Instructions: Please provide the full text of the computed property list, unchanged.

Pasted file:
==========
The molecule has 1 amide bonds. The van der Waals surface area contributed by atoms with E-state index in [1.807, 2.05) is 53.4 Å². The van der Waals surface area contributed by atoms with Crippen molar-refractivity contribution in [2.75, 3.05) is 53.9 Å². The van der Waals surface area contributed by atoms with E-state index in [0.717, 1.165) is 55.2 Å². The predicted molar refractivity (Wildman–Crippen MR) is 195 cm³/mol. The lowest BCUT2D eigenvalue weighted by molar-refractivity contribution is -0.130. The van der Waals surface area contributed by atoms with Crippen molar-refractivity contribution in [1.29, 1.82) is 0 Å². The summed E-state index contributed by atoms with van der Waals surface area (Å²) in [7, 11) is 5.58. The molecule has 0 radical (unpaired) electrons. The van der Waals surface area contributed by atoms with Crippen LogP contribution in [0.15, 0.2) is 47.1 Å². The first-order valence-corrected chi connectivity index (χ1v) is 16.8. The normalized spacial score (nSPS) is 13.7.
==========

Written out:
The molecule has 1 amide bonds. The van der Waals surface area contributed by atoms with E-state index in [1.807, 2.05) is 53.4 Å². The van der Waals surface area contributed by atoms with Crippen molar-refractivity contribution in [2.75, 3.05) is 53.9 Å². The van der Waals surface area contributed by atoms with E-state index in [0.717, 1.165) is 55.2 Å². The predicted molar refractivity (Wildman–Crippen MR) is 195 cm³/mol. The lowest BCUT2D eigenvalue weighted by molar-refractivity contribution is -0.130. The van der Waals surface area contributed by atoms with Crippen molar-refractivity contribution in [1.29, 1.82) is 0 Å². The summed E-state index contributed by atoms with van der Waals surface area (Å²) in [7, 11) is 5.58. The molecule has 0 radical (unpaired) electrons. The van der Waals surface area contributed by atoms with Crippen LogP contribution in [0.15, 0.2) is 47.1 Å². The first-order valence-corrected chi connectivity index (χ1v) is 16.8. The normalized spacial score (nSPS) is 13.7.